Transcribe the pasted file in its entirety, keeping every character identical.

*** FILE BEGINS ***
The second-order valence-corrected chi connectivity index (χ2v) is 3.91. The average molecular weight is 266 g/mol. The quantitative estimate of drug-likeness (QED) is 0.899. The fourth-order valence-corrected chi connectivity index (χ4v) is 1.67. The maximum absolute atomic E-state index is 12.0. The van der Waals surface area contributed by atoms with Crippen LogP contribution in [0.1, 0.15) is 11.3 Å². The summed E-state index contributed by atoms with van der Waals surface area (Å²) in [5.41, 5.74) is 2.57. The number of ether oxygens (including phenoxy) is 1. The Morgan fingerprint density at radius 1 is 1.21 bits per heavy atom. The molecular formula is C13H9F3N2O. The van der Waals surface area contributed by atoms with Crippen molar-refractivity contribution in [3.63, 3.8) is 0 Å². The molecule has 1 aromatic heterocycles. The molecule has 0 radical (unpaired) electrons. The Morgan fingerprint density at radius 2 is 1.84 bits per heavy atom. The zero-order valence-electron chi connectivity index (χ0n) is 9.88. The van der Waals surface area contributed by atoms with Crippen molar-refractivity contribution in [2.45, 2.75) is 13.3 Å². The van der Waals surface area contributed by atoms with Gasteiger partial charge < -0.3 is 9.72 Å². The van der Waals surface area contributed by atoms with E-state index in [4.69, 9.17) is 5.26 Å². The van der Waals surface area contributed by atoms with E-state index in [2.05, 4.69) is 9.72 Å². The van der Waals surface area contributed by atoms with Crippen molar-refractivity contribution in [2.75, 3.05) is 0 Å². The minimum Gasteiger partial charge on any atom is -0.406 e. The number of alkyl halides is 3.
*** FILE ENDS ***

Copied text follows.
The second-order valence-corrected chi connectivity index (χ2v) is 3.91. The average molecular weight is 266 g/mol. The quantitative estimate of drug-likeness (QED) is 0.899. The fourth-order valence-corrected chi connectivity index (χ4v) is 1.67. The maximum absolute atomic E-state index is 12.0. The van der Waals surface area contributed by atoms with Crippen LogP contribution in [0.1, 0.15) is 11.3 Å². The summed E-state index contributed by atoms with van der Waals surface area (Å²) in [5.41, 5.74) is 2.57. The number of ether oxygens (including phenoxy) is 1. The Morgan fingerprint density at radius 1 is 1.21 bits per heavy atom. The molecular formula is C13H9F3N2O. The van der Waals surface area contributed by atoms with Crippen molar-refractivity contribution in [3.63, 3.8) is 0 Å². The molecule has 1 aromatic heterocycles. The molecule has 0 radical (unpaired) electrons. The Morgan fingerprint density at radius 2 is 1.84 bits per heavy atom. The zero-order valence-electron chi connectivity index (χ0n) is 9.88. The van der Waals surface area contributed by atoms with Crippen molar-refractivity contribution in [2.45, 2.75) is 13.3 Å². The van der Waals surface area contributed by atoms with Gasteiger partial charge < -0.3 is 9.72 Å². The van der Waals surface area contributed by atoms with E-state index in [4.69, 9.17) is 5.26 Å². The van der Waals surface area contributed by atoms with E-state index in [2.05, 4.69) is 9.72 Å². The van der Waals surface area contributed by atoms with Crippen molar-refractivity contribution in [2.75, 3.05) is 0 Å². The minimum Gasteiger partial charge on any atom is -0.406 e. The number of alkyl halides is 3.